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The Three Best Parts Of Rosenthal's Trade-Felix-Hernandez Piece

Here's your source. Let's not waste any time.


My initial thought was that if the Mariners traded Hernandez, they might as well cease to exist.

National baseball writer Ken Rosenthal's initial thought was that, if the Mariners were to trade Felix Hernandez, they wouldn't only become irrelevant now - they would become so irrelevant for so long that there would no longer be a reason for them to be. The Mariners won 85 games two years ago, and 88 games two years before that, and they have other players - like a lot of other players - but trading Felix would be tantamount to closing up shop forever and turning Safeco into a trendy nightclub. Ken Rosenthal's initial thought was apparently that the Mariners would trade Felix for malaria and a liquor license.


Their current plan, to build around Hernandez, is not illogical. Right-hander Michael Pineda projects as a worthy No. 2 to King Felix. Left-hander James Paxton, a recently signed fourth-round pick, could develop into another top-of-the-rotation starter. And the M’s could grab another elite young pitcher with the No. 2 overall pick in the June draft.

If all that happens, a turnaround could happen quickly. But it still would not be enough.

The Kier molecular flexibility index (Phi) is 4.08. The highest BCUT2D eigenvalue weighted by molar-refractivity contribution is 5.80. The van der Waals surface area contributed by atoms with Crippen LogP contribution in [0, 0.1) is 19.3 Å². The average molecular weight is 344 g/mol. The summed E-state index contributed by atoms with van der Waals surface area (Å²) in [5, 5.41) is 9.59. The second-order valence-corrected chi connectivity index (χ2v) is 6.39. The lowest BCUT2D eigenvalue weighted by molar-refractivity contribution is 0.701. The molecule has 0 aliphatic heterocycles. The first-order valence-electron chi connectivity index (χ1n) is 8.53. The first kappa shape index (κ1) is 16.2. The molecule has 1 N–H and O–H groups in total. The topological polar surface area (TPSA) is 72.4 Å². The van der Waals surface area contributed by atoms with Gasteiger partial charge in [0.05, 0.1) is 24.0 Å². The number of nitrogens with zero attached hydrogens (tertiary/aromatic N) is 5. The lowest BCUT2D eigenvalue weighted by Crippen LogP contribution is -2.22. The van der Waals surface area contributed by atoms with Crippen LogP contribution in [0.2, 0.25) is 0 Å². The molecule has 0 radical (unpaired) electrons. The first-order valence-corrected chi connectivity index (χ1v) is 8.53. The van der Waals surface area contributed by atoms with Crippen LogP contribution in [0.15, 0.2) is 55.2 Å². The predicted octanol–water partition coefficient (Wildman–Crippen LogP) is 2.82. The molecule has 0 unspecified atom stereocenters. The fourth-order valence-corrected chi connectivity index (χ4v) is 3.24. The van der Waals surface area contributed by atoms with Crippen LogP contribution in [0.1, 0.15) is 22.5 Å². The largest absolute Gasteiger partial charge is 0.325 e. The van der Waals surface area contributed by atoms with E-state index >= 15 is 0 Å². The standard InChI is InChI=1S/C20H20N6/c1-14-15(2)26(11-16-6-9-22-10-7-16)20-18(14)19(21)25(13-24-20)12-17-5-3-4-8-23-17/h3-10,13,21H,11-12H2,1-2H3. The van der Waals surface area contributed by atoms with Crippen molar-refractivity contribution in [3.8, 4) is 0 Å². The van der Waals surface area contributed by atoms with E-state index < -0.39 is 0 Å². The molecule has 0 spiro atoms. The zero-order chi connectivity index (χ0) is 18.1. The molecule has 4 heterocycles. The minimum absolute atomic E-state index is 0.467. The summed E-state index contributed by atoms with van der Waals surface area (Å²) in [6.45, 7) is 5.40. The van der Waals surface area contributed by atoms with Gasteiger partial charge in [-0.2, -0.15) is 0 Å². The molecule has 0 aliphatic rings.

If the Mariners had Felix, and a worthy #2 to Felix, and a top-of-the-rotation starter, and another elite young pitcher, it still would not be enough. Ken Rosenthal projects the Mariners to score 80 runs, this year, and forever.


The Mariners might not want to give up on the season before it even starts, which is understandable. But let’s see if their position changes when the team is 20 games out in June.

The only team to fall at least 20 games out in their division last June was the Baltimore Orioles. The Orioles were the worst team in baseball, and they were chasing the Yankees, who were the best team in baseball. Ken Rosenthal thinks the Mariners are going to be an absolute nightmare, which I suppose goes along with his 80-run projection.


Truth be told, I didn't hate Rosenthal's column as much as I wanted to. I went into it assuming it would be a thousand words of pointless writer speculation, but Rosenthal actually took a firm and somewhat topical stance. Additionally, I think we all on some level understand that there's a rational argument to be made for trading Felix away, and the Yankees are an obvious match.

That said, I've been sitting here making fart noises for an hour. Felix is ours, and you can't have him.